Directly monitored tonic EMG levels for the SCM muscle activation were varied: 30–50 μV [12], 40–150 μV [18], and 50–200 μV [13]. In the authors’ experience, raising the head from supine position and setting the EMG level higher than this study’s protocol tended to discomfort and fatigue the subjects. It was uncommon to see the responses after 200 stimulus or higher. The longer the SCM contraction, the higher the EMG level and higher the number of the stimuli; the subjects required a longer resting time between each stimulation to get muscle relaxation. The testing time was then increased. Another method to control the SCM muscle contraction was pushing their chin against the inflatable cuff of a blood pressure manometer. The cuff was inflated to a cuff pressure of 20 mmHg, and subjects were instructed to press until 40 or 45 mmHg was reached [16, 33]. Without EMG monitoring available, clinicians may consider this alternative method for maintaining the SCM muscle contraction.

A comparison among the studies in Tables 3 and 4 showed that p1 latency and n1 latency of the tone burst stimulation were longer, the thresholds were lower, and the amplitudes were higher than of the click stimuli. P1-n1 amplitude showed wide range of normative values and standard deviations compared to the latencies.

The response rate in this study was 86%, which is lower than the previous reports. The stimulus intensity in this study is 120 dBSPL. The mean ± SD of the threshold was 100–115.1 ± 4.6 dBSPL. The stimulus possibly is not intense enough. The response rates at 97% with 123 dBSPL [16], at 100% with 125 dBSPL [15], and 130 dBSPL [17] tone burst stimuli were reported. However, response rates at 100% with 115 dBSPL [9] and 88% with 95 dBnHL tone burst stimulation [24] were found. The lowest response rate at 33% [16] was evoked by 90 dBnHL clicks, which is the softest stimulus level in Table 4. With 95 dBnHL click stimulation [22], the response rate in older subjects (90%) was lower than that in younger subjects (98%). The fact that the response rate with 100 dBnHL (95%) [11] was lower than that with 95 dBnHL (100%) [19], click stimulation is possibly affected by age (ranging between 25–85 years and 27–33 years). To determine a normative value of VEMP in the clinic, limitation of enrolled subject’s age is recommended.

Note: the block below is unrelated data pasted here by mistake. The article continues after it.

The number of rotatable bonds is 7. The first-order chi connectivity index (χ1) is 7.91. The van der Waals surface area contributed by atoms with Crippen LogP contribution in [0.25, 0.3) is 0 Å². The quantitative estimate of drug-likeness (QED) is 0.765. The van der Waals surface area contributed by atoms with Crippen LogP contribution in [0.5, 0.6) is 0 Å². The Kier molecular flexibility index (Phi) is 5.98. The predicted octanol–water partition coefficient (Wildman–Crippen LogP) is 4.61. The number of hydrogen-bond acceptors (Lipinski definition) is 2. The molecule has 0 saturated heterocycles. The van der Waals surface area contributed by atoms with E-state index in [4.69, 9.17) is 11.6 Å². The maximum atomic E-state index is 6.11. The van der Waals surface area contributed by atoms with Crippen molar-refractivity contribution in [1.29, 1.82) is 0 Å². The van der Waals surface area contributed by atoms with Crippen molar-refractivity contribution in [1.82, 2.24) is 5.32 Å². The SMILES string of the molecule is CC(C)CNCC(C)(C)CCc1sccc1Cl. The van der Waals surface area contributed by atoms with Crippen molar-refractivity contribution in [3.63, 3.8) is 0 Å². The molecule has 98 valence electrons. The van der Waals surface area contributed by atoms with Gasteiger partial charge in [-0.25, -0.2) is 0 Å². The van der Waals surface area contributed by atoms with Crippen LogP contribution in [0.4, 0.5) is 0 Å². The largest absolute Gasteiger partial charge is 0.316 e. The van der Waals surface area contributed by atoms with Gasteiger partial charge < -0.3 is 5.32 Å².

With tone burst stimulation in a sitting, head turned position, the threshold tend to increase (112 (±6), 114.16 (±6.45), 115.1 (±4.6) dBSPL) if the stimulus level decreased (at 130, 123, and 120 dBSPL stimulation) ([16, 17] and this study in orderly). To evoke a good response rate or threshold of VEMP, the intensity of stimulus should be set at least at 125 dBSPL tone burst or 95 dBnHL clicks with 200 stimuli.

The amplitude ( μV) and target EMG level to maintain tonicity of the muscle (30–75 μV) in this study were lower than other studies. One study, however, reported the amplitude at μV with target EMG level at 50 μV [19]. The higher level of amplitude was observed in the head raised position with the higher target EMG level. To enhance wave amplitude, target EMG level should be set up at least 50 μV with minimum of its range in head raised position. The longer the latency of p1, the longer of n1 latency observed. The shortest p1 latency was shown in one study reporting the highest amplitude [14]. If the amplitude of VEMP is stabilized, the latency of p1 and n1 should be less variable.

VEMP parameters generally used for interpretation were the presence or absence of a VEMP response, VEMP threshold, latency of p1 and n1, and p1-n1 interamplitude. This study also reported other VEMP parameters including p1-n1 interlatency, interaural difference of p1 and n1 latency, and interaural amplitude difference (IAD) ratio. The most helpful parameter for the interpretation of the abnormality of the VEMP responses should be further studied.

5. Conclusion

Protocols to evoke VEMP responses and its norm were different in each individual clinic. The response rate, threshold, and VEMP parameters were reviewed and summarized. The authors encourage using VEMP testing as a battery of vestibular function tests in balance disorder patients using previous reports for evidence-based guidance. The VEMP is not a replacement for the caloric or ENG test.


This paper was presented at the Royal College of Otolarygologists Head and Neck Surgeons of Thailand Meeting, Kanchanaburi, Thailand, May 3, 2011.

Financial support

provided by the Faculty of Medicine, Chiang Mai University.


The study protocol was approved by the Ethics Committee, Faculty of Medicine, Chiang Mai University.

Conflict of Interests

The authors report no conflict of interests. The authors alone are responsible for the content and writing of the paper.